Screened as part of NZIFF 2011

Goodbye 2011

Bé omid é didar

Directed by Mohammad Rasoulof

A pregnant Tehran lawyer seeks a clandestine exit visa for herself in this suspenseful, chilling depiction of fundamentalist repression directed by Iranian political prisoner Mohammad Rasoulof (White Meadows).

Iran In Farsi with English subtitles
104 minutes

Director, Producer, Screenplay


Arastoo Givi


Mohamadreza Muini


Leyla Zareh
Fereshteh Sadreorafai
Shahab Hoseini
Roya Teymorian


Cannes (Un Certain Regard) 2011


“Sentenced to a six-year jail term alongside with fellow Iranain auteur Jafar Panahi for inciting ‘political protest’ in Iran and faced with a 20-year ban on filmmaking, Mohammad Rasoulof did what most of us would do: quickly made a movie on the sly before he was imprisoned. This tale of a pregnant lawyer in search of a clandestine exit visa for herself and her fugitve husband mirrors Rasoulof's story to an alarming degree, and its portrayal of the country as a perpetually gray wasteland run by government thugs is a case study in national paranoia. It’s also easily one of the best things I've seen at the [Cannes] festival.” — David Fear, Time Out NY

“Mohammad Rasoulof has succeeded, under what the Cannes Film Festival refers to as ‘semi-clandestine conditions,’ in completing Goodbye, a dark tale focusing on a young woman lawyer and openly attacking the blind repression of Iranian civil society. Even more than in Rasoulof’s 2009 film White Meadows, which used symbolism to talk about repression, Goodbye refuses to mince words about the frightening consequences faced by Iranian dissidents and their kin. At the same time, it is a close-up, psychologically realistic portrait of an educated professional woman grappling with an unbearable situation. Her licence to practice law has been revoked, her journalist husband has been forced to go underground, and she is considering terminating her pregnancy, which is part of a complicated scheme to leave the country.” — Deborah Young, Hollywood Reporter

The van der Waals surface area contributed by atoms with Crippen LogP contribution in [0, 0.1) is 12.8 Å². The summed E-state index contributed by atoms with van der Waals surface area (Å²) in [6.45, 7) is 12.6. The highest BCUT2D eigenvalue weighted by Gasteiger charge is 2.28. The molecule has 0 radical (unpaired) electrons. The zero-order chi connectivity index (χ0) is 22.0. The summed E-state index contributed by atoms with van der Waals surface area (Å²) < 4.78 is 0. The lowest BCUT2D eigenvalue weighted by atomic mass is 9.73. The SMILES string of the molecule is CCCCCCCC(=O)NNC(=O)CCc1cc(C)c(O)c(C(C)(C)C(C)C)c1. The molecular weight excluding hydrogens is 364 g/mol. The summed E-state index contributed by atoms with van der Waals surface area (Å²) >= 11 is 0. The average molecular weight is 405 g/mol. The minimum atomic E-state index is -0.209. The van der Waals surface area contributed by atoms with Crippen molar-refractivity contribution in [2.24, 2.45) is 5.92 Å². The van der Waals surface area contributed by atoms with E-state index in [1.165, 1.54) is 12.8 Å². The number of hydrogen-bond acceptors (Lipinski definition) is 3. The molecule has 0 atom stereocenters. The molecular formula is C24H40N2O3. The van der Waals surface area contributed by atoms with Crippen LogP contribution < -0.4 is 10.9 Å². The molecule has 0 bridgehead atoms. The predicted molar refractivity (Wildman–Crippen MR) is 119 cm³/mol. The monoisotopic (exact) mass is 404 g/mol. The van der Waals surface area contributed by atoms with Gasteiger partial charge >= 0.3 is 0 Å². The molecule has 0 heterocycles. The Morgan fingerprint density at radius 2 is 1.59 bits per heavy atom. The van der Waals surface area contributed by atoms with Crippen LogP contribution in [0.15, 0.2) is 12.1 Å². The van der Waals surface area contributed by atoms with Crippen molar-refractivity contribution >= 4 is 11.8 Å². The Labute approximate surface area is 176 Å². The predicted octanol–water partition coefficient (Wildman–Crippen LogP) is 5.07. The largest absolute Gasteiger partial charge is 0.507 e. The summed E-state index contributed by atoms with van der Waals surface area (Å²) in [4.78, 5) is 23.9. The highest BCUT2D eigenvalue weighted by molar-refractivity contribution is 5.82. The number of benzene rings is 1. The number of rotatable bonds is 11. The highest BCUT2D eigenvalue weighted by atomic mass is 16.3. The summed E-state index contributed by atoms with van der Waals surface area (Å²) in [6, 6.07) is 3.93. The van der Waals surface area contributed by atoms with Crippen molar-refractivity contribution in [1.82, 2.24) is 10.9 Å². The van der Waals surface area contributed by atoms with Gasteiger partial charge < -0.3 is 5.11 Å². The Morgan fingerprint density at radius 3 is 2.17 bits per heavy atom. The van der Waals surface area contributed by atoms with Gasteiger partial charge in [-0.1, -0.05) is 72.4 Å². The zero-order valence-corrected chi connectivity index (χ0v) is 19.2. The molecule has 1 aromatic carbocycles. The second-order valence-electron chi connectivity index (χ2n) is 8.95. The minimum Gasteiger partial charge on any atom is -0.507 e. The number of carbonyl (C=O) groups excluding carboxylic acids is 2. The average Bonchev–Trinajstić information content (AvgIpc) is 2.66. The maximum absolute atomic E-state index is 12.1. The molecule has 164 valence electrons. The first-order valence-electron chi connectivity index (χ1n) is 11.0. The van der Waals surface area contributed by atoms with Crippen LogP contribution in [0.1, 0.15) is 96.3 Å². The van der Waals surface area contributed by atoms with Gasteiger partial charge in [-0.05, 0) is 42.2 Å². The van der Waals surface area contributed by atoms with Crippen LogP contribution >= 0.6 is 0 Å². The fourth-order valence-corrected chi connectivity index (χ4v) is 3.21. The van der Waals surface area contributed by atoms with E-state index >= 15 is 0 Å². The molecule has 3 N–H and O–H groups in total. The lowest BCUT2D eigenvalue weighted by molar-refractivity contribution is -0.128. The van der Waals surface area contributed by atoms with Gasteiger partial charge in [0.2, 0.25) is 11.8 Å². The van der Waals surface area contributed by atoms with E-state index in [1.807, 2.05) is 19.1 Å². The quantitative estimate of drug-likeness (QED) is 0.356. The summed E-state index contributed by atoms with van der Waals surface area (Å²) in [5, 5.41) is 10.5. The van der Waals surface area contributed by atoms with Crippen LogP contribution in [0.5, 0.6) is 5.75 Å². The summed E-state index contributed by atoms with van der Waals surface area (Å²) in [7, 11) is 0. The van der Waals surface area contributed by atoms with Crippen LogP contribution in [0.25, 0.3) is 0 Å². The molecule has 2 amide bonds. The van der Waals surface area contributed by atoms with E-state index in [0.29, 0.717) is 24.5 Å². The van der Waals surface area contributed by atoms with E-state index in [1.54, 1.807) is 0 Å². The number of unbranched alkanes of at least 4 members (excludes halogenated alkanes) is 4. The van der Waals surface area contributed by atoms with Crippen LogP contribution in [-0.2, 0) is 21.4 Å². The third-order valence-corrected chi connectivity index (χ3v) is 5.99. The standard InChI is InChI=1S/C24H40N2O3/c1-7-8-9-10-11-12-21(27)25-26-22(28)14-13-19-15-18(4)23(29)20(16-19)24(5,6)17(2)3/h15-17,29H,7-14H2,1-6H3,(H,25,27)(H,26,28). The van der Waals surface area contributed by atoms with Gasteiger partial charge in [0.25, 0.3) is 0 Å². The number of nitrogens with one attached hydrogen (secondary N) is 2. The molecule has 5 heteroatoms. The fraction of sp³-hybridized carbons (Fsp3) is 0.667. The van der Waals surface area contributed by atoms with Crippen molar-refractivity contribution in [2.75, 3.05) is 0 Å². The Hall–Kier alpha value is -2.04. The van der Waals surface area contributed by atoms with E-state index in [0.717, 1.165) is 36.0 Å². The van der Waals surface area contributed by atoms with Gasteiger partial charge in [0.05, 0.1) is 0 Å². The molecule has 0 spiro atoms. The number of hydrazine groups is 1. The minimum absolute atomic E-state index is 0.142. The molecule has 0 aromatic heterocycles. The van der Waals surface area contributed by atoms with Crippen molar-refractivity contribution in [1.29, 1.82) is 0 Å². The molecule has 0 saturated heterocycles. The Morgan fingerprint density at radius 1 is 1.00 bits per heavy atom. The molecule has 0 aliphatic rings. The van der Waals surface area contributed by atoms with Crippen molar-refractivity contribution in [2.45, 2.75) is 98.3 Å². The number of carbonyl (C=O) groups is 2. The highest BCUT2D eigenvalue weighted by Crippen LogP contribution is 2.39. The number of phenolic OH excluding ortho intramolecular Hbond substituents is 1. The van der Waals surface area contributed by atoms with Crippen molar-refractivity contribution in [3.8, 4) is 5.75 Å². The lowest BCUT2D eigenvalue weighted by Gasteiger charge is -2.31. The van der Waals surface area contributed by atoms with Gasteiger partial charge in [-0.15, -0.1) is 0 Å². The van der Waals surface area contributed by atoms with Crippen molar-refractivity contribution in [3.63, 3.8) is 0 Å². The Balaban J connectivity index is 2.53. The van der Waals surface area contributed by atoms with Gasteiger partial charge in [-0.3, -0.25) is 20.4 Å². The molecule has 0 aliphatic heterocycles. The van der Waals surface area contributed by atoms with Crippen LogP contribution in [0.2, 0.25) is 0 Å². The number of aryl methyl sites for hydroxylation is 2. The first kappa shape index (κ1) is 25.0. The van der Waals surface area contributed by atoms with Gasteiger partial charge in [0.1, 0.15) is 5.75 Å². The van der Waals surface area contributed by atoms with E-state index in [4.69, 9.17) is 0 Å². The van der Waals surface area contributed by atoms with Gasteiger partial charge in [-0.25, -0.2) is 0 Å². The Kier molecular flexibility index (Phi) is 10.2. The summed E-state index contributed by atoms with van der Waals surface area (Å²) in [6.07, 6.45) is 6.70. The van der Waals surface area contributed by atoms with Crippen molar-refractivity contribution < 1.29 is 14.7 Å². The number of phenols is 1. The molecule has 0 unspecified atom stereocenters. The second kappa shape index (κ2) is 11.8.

“Rasoulof renders the daily suspense of living in a society plagued by repression with remarkable intimacy. It’s no wonder that Iranian forces consider him a threat, but its citizens should view this movie's miraculous last-minute arrival at Cannes as a kind of dark blessing.” — Eric Kohn, indieWIRE